A181595


Abundant numbers n for which the abundance d = sigma(n)  2*n is a proper divisor, that is, d  n.


25



12, 18, 20, 24, 40, 56, 88, 104, 196, 224, 234, 368, 464, 650, 992, 1504, 1888, 1952, 3724, 5624, 9112, 11096, 13736, 15376, 15872, 16256, 17816, 24448, 28544, 30592, 32128, 77744, 98048, 122624, 128768, 130304, 174592, 396896, 507392
(list;
graph;
refs;
listen;
history;
text;
internal format)



OFFSET

1,1


COMMENTS

Union of this sequence and A005820 is A153501.
Every even perfect number n = 2^(p1)*(2^p1), p and 2^p1 prime, of A000396 generates three entries: 2*n, 2^p*n and (2^p1)*n.
Every number M=2^(t1)*P, where P is a prime of the form 2^t2^k1, is an entry for which (2^k)M and sigma(M)2^k=2*M (see A181701).
Conjecture 1: For every k>=1, there exist infinitely many entries m for which (2^k)m and sigma(m)2^k = 2*m.
Conjecture 2. All entries are even. [Proved to be false, see below. (Ed.)]
Conjecture 3. If the suitable (according to the definition) divisor d of an entry is not a power of 2, then it is not suitable divisor for any other entry.
Conjecture 4. If a suitable divisor for an even entry is odd, then it is a Mersenne prime (A000043).
If Conjectures 3 and 4 are true, then an entry with odd suitable divisor has the form 2^(p1)*(2^p1)^2, where p and 2^p1 are primes.  Vladimir Shevelev, Nov 08 2010 to Dec 16 2010
The only odd term in this sequence < 2*10^12 is 173369889.  Donovan Johnson, Feb 15 2012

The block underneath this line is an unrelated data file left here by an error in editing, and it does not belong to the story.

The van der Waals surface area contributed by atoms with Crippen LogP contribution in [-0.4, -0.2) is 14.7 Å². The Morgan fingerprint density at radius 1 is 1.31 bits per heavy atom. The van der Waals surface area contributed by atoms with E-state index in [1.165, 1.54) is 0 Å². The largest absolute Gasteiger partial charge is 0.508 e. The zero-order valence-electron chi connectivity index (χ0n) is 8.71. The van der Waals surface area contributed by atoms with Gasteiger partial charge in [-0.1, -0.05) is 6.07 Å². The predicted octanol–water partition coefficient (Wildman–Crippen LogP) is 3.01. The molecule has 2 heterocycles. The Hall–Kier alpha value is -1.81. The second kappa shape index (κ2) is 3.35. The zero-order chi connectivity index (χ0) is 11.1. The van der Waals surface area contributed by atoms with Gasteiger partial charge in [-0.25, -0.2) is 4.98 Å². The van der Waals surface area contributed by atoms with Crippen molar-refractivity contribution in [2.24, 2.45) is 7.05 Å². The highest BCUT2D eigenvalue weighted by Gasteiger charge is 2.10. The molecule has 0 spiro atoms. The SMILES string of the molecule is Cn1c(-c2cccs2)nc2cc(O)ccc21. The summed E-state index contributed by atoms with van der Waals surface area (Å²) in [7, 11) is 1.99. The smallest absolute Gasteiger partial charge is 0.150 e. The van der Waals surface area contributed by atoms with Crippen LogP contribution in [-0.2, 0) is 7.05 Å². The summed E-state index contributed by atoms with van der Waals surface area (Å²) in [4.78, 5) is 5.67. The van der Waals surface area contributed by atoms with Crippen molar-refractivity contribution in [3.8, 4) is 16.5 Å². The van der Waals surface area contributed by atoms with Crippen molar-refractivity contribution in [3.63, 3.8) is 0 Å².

173369889 remains only odd term up to 1.4*10^19.  Peter J. C. Moses, Mar 05 2012
These numbers are obviously pseudoperfect (A005835) since they are equal to the sum of all the proper divisors except the one that is the same as the abundance.  Alonso del Arte, Jul 16 2012


LINKS

Donovan Johnson, Table of n, a(n) for n = 1..200
Yanbin Li and Qunying Liao, A class of new nearperfect numbers, J. Korean Math. Soc. 52 (2015), No. 4, pp. 751763.
Paul Pollack and Vladimir Shevelev, On perfect and nearperfect numbers, J. Number Theory 132 (2012), pp. 30373046. arXiv:1011.6160
X.Z. Ren, Y.G. Chen, On nearperfect numbers with two distinct prime factors, Bulletin of the Australian Mathematical Society, No 3 (2013) , available on CJO2013. doi:10.1017/S0004972713000178.
M. Tang, X. Z. Ren and M. Li, On nearperfect and deficientperfect numbers, Colloq. Math. 133 (2013), 221226.


EXAMPLE

The abundance of 12 is A033880(12) = 4, which is a proper divisor of 12, so 12 is in the sequence.


MATHEMATICA

Select[A005101, MemberQ[Divisors[#], DivisorSigma[1, #]  2#] &] (* Alonso del Arte, Jul 16 2012 *)


PROG

(PARI) is_A181595(n)=my(d=sigma(n)2*n); d>0 & !(n%d)
for(n=1, 1e6, is_A181595(n)&print1(n", ")) \\ M. F. Hasler, Apr 14 2012


CROSSREFS

Cf. A000396, A005101, A153501, A005820.
Sequence in context: A087245 A153501 A215012 * A263189 A263838 A217856
Adjacent sequences: A181592 A181593 A181594 * A181596 A181597 A181598


KEYWORD

nonn,changed


AUTHOR

Vladimir Shevelev, Nov 01 2010


EXTENSIONS

Definition shortened, entries checked by R. J. Mathar, Nov 17 2010


STATUS

approved